We headed back at a much more chilled pace now we knew we didn’t have to rush and the women we’d bought drinks off suggested we go and see their village, Rumah Chang, a fifteen minute walk away, so we did. There’s a couple of longhouses there you can have a look at too and a little sign up saying there’s a homestay there. That would have been interesting though I’ve literally no idea how you’d go about booking a stay there. I’m also weird about homestays, I’ve never been comfortable about staying in someone’s home unless they’re a mate. I’ve stayed in homestays and it’s always been fine but I always think I’m imposing despite the fact I’m giving them money.
After a quick look at the small but interesting museum we made our way back to reception where we grabbed our stuff and a room key and headed to our hostel room which was actually fucking massive! Aside from the big leak in the roof that looked like the Eye of Sauron it was really comfortable, and the cold shower was utterly gorgeous after a sweaty day mincing around the caves. I swear, we were dripping by the time we got out of the caves, I think I lost more fluid through every single pore in my body than I’d actually consumed, we might as well have been caught in a rain storm. It’s ridiculously humid in there and whilst it’s a very, very easy walk you’ll still need a small tanker of water to stop yourself from dehydrating into a withered sack of dust and hair.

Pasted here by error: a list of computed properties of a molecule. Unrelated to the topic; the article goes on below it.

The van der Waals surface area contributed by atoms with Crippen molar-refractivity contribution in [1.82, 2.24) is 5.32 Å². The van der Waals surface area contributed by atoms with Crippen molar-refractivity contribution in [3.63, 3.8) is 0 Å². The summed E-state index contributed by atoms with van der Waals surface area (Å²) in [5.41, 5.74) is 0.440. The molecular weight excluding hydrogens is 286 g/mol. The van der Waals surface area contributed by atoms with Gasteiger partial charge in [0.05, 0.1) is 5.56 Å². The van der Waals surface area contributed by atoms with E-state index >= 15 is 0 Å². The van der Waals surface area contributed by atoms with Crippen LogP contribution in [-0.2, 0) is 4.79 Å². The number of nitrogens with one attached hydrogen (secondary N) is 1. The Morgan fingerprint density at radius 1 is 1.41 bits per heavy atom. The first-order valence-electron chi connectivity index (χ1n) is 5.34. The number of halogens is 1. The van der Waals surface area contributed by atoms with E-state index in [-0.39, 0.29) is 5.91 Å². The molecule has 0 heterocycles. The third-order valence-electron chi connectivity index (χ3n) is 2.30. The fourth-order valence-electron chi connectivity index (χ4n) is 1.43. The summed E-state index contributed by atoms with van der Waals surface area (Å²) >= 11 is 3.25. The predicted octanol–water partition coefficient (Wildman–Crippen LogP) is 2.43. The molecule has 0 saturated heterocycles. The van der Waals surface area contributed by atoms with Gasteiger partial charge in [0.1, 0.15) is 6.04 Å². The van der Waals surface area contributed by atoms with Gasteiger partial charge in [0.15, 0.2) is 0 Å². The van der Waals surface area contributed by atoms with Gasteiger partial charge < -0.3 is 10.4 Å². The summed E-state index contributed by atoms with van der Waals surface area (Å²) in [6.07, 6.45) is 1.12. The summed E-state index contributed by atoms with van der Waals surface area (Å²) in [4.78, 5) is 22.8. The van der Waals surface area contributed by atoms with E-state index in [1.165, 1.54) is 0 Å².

Niah National Park, Sarawak, Borneo, Malaysia
Stayed at: Hostel room at Niah National Park
Useful shit to know…
- The long distance bus terminal in Miri is called Pujut Corner and is a few kms north of the city. You can catch a bus to somewhere close to there for RM1.60 but you’ll need to check with your guesthouse where from, or you can take a Grab for RM7. You can take a normal taxi of course but I think you’ll be looking at double that.
- There are a few bus companies that run buses that go past Batu Niah Junction. We took one that left at 7.15am. There’s definitely one at 7.30am and one at 8.30am run by different companies. You’ll be approached by people as you enter the terminal anyway, you won’t have a problem finding a bus. It should be RM10 or RM12, depending on the bus company.
- Once you’re at the junction you’ll need to find a private car to take you to the national park, there are no buses or proper taxis. There’ll probably be some blokes sat on benches over from where the bus drops you, one of them will be able to take you for RM30, in fact they’ll probably approach you.
- To get back to the junction just ask at park HQ, they’ll find someone to take you for RM30.
- Hostel rooms have three or four beds and you have to book the whole room, you can’t seem to just book a bed. It’s only RM40 for the whole room though so it’ll not have your bank account curled up in a dark corner, crying.
- There’s only one website that Sarawak’s national parks recognise for booking accommodation and that’s right here behind this clickable link.
- There didn’t seem to be any cooking facilities but there’s a reasonably priced canteen near HQ.
- If you go to the caves at sunset you can apparently see swarms of bats leaving but we met a couple who said it wasn’t great so we didn’t bother.